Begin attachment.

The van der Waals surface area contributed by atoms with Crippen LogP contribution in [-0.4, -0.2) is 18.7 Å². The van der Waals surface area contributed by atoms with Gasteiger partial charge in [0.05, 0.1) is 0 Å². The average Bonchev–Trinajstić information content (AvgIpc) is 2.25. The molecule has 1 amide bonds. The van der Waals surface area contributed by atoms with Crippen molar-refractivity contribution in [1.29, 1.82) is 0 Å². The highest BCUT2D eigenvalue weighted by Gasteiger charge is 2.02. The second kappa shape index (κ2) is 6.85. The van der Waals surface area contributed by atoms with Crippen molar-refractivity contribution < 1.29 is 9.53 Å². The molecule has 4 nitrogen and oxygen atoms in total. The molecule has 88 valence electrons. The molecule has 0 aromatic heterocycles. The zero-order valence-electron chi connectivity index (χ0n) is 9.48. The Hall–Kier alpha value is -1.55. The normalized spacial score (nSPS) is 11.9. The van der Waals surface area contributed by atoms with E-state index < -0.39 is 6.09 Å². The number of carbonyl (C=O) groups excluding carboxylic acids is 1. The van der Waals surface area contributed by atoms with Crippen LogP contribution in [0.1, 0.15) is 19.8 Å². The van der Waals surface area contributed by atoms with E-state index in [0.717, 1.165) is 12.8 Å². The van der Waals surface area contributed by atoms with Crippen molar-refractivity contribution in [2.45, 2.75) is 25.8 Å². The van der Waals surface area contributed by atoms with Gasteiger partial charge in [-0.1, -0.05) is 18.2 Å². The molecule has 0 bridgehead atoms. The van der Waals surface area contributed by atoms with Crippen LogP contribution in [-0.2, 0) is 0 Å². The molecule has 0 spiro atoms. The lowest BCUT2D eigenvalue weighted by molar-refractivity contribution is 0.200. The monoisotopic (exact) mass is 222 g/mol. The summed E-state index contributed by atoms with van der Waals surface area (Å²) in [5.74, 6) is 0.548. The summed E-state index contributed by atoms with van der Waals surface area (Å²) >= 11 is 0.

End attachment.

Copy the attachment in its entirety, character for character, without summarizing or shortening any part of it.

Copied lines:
The van der Waals surface area contributed by atoms with Crippen LogP contribution in [-0.4, -0.2) is 18.7 Å². The van der Waals surface area contributed by atoms with Gasteiger partial charge in [0.05, 0.1) is 0 Å². The average Bonchev–Trinajstić information content (AvgIpc) is 2.25. The molecule has 1 amide bonds. The van der Waals surface area contributed by atoms with Crippen molar-refractivity contribution in [1.29, 1.82) is 0 Å². The highest BCUT2D eigenvalue weighted by Gasteiger charge is 2.02. The second kappa shape index (κ2) is 6.85. The van der Waals surface area contributed by atoms with Crippen molar-refractivity contribution < 1.29 is 9.53 Å². The molecule has 4 nitrogen and oxygen atoms in total. The molecule has 88 valence electrons. The molecule has 0 aromatic heterocycles. The zero-order valence-electron chi connectivity index (χ0n) is 9.48. The Hall–Kier alpha value is -1.55. The normalized spacial score (nSPS) is 11.9. The van der Waals surface area contributed by atoms with E-state index < -0.39 is 6.09 Å². The number of carbonyl (C=O) groups excluding carboxylic acids is 1. The van der Waals surface area contributed by atoms with Crippen LogP contribution in [0.1, 0.15) is 19.8 Å². The van der Waals surface area contributed by atoms with E-state index in [0.717, 1.165) is 12.8 Å². The van der Waals surface area contributed by atoms with Crippen molar-refractivity contribution in [2.45, 2.75) is 25.8 Å². The van der Waals surface area contributed by atoms with Gasteiger partial charge in [-0.1, -0.05) is 18.2 Å². The molecule has 0 bridgehead atoms. The van der Waals surface area contributed by atoms with Crippen LogP contribution in [-0.2, 0) is 0 Å². The molecule has 0 spiro atoms. The lowest BCUT2D eigenvalue weighted by molar-refractivity contribution is 0.200. The monoisotopic (exact) mass is 222 g/mol. The summed E-state index contributed by atoms with van der Waals surface area (Å²) in [5.74, 6) is 0.548. The summed E-state index contributed by atoms with van der Waals surface area (Å²) >= 11 is 0.